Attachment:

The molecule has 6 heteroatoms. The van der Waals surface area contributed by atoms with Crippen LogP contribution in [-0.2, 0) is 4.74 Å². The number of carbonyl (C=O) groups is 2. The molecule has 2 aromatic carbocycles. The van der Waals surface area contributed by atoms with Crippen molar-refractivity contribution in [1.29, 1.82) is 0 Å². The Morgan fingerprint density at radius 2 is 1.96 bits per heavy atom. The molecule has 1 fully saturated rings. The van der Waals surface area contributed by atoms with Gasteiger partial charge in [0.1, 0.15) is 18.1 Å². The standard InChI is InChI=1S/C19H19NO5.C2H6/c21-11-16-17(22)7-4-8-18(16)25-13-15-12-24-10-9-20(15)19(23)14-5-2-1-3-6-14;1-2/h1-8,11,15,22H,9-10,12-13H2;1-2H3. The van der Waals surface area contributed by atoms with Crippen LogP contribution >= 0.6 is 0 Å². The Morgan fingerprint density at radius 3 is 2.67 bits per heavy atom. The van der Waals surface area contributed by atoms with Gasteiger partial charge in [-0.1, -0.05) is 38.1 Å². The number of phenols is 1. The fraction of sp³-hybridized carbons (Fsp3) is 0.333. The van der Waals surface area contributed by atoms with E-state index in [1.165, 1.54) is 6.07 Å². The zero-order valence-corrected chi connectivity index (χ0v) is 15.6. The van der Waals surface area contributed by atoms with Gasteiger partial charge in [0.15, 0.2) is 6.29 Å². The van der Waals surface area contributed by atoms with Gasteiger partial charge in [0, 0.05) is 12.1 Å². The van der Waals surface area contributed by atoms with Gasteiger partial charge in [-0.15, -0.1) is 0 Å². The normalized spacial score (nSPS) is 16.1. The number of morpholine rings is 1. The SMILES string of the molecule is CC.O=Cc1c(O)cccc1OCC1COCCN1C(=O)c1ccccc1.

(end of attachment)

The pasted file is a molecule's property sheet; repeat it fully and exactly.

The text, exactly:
The molecule has 6 heteroatoms. The van der Waals surface area contributed by atoms with Crippen LogP contribution in [-0.2, 0) is 4.74 Å². The number of carbonyl (C=O) groups is 2. The molecule has 2 aromatic carbocycles. The van der Waals surface area contributed by atoms with Crippen molar-refractivity contribution in [1.29, 1.82) is 0 Å². The Morgan fingerprint density at radius 2 is 1.96 bits per heavy atom. The molecule has 1 fully saturated rings. The van der Waals surface area contributed by atoms with Gasteiger partial charge in [0.1, 0.15) is 18.1 Å². The standard InChI is InChI=1S/C19H19NO5.C2H6/c21-11-16-17(22)7-4-8-18(16)25-13-15-12-24-10-9-20(15)19(23)14-5-2-1-3-6-14;1-2/h1-8,11,15,22H,9-10,12-13H2;1-2H3. The van der Waals surface area contributed by atoms with Crippen LogP contribution >= 0.6 is 0 Å². The Morgan fingerprint density at radius 3 is 2.67 bits per heavy atom. The van der Waals surface area contributed by atoms with Gasteiger partial charge in [-0.1, -0.05) is 38.1 Å². The number of phenols is 1. The fraction of sp³-hybridized carbons (Fsp3) is 0.333. The van der Waals surface area contributed by atoms with E-state index in [1.165, 1.54) is 6.07 Å². The zero-order valence-corrected chi connectivity index (χ0v) is 15.6. The van der Waals surface area contributed by atoms with Gasteiger partial charge in [0.15, 0.2) is 6.29 Å². The van der Waals surface area contributed by atoms with Gasteiger partial charge in [0, 0.05) is 12.1 Å². The van der Waals surface area contributed by atoms with Gasteiger partial charge in [-0.15, -0.1) is 0 Å². The normalized spacial score (nSPS) is 16.1. The number of morpholine rings is 1. The SMILES string of the molecule is CC.O=Cc1c(O)cccc1OCC1COCCN1C(=O)c1ccccc1.